Fastest and most scalable BFT protocol
The author of this paper described FastBFT a new BFT protocols, highly scalable that achieve better performances than any other BFT protocols. The protocol was designed by studying the weakness of other popular protocols such as PBFT, Zyzzyva, BChain and MiniBFT to improve upon them. There are several components that characterize the paper.
The protocol is an hybrid protocol that require hardware assistance (so it only require $2f+1$ nodes in the network) based on a optimistic paradigm (requests are executed before reaching the agreement) that require only $f+1$ active replica to agree and execute a transaction while the other $f$ passive replicas are updates by the network.
To reach the agreement in BFT protocols, $O(n^2)$ messages are required since every replica $S_i$ multicast a commit message (in the general case) to all other active replicas in the network. The $O(n^2)$ message complexity represent the main bottleneck in PBFT.
During the commit phase of the protocol, each replica sends a commit message directly to the primary instead of multicasting the message to the network. To reduce the overhead of message aggregation the authors use secret sharing instead of a classical multisignatures approach.
To implement secret sharing, an additional phase of
pre-processing it’s necessary to set up the “secret shares”.
In this phase the primary/leader $S_p$ generates a set of random secrets and publish a cryptographic hash of each of them (each secret will be bound to a single requests in the
prepare phase). Then $S_p$ creates $f+1$ shares (and its hash as well) of the message and send one share to each active replica.
In the commit phase, every replica will reveals its share to the primary that will reconstruct the secret (if it receives enough valid shares). The secret is the multicasted by $S_p$ to all the replicas that can verify it (they verify that the hash previously bound to the request is actually correct).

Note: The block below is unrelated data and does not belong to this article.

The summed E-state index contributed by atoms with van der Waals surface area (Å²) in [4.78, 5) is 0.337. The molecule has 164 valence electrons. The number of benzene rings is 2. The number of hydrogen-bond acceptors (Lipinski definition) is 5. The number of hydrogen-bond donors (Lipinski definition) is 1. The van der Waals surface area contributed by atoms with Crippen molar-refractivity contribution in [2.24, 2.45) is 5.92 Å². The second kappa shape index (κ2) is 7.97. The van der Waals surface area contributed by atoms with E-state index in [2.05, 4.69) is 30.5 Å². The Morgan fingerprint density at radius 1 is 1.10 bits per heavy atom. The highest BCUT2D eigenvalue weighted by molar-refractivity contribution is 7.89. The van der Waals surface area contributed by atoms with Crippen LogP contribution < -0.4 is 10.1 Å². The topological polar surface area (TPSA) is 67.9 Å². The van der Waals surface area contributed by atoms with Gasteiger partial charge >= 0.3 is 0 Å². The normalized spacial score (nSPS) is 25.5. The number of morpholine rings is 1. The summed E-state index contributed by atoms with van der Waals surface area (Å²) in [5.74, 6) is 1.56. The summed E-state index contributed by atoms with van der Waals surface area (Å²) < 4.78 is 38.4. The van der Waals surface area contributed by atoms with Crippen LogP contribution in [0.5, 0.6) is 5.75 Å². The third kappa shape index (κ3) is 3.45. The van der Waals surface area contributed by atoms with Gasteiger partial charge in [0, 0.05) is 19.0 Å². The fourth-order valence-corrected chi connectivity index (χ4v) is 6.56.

To ensure that $S_p$ doesn’t impersonate any other $S_i$ the generation of secrete, hash, shares and binding happens inside the TEE (Trusted Execution Environment) and each secret is bound to a monotonic counter (as well as a single request).
To further improve the exchange of messages, the network is organized (by the primary) in a balance tree structure rooted at $S_p$. Instead of receiving all $n$ messages from the replicas, the primary take advantage of the tree topology that will allow it to receive a constant number of messages (equal to the branching factor of each node, in the simplest case $n = 2$).
Crashes are detected by timeout while Byzantine faults are detected by verifying shares: when a node $S_i$ receive a message from one of its children its check whether the aggregate shares is valid. If the shares received are wrong, the node will directly send a
SUSPECT message to its parent (hence aborting the transaction), the message will eventually reach the primary that will be in charge of rearranging the network by putting the suspected faulty node in one of the leaves.